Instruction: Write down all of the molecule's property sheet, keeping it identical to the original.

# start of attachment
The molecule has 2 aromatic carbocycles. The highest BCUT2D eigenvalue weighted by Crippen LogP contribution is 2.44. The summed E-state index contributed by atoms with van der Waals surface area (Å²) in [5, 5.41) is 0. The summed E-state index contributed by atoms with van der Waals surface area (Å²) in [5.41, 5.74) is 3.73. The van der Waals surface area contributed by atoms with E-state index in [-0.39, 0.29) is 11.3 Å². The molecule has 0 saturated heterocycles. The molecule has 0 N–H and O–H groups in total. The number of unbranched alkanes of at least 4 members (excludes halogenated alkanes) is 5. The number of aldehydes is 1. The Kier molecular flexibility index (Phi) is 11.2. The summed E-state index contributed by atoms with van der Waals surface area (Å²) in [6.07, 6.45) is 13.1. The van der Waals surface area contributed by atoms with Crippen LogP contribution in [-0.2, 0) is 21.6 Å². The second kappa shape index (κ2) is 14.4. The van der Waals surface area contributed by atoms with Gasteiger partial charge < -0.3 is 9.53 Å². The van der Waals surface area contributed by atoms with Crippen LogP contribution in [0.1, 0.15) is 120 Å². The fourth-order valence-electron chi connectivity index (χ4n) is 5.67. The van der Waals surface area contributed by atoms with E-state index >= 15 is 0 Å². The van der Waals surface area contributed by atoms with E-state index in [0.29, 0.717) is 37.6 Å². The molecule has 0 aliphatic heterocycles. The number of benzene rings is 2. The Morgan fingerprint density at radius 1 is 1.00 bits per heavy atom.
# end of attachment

The molecule has 2 aromatic carbocycles. The highest BCUT2D eigenvalue weighted by Crippen LogP contribution is 2.44. The summed E-state index contributed by atoms with van der Waals surface area (Å²) in [5, 5.41) is 0. The summed E-state index contributed by atoms with van der Waals surface area (Å²) in [5.41, 5.74) is 3.73. The van der Waals surface area contributed by atoms with E-state index in [-0.39, 0.29) is 11.3 Å². The molecule has 0 saturated heterocycles. The molecule has 0 N–H and O–H groups in total. The number of unbranched alkanes of at least 4 members (excludes halogenated alkanes) is 5. The number of aldehydes is 1. The Kier molecular flexibility index (Phi) is 11.2. The summed E-state index contributed by atoms with van der Waals surface area (Å²) in [6.07, 6.45) is 13.1. The van der Waals surface area contributed by atoms with Crippen LogP contribution in [-0.2, 0) is 21.6 Å². The second kappa shape index (κ2) is 14.4. The van der Waals surface area contributed by atoms with Gasteiger partial charge < -0.3 is 9.53 Å². The van der Waals surface area contributed by atoms with Crippen LogP contribution in [0.1, 0.15) is 120 Å². The fourth-order valence-electron chi connectivity index (χ4n) is 5.67. The van der Waals surface area contributed by atoms with E-state index >= 15 is 0 Å². The van der Waals surface area contributed by atoms with E-state index in [0.29, 0.717) is 37.6 Å². The molecule has 0 aliphatic heterocycles. The number of benzene rings is 2. The Morgan fingerprint density at radius 1 is 1.00 bits per heavy atom.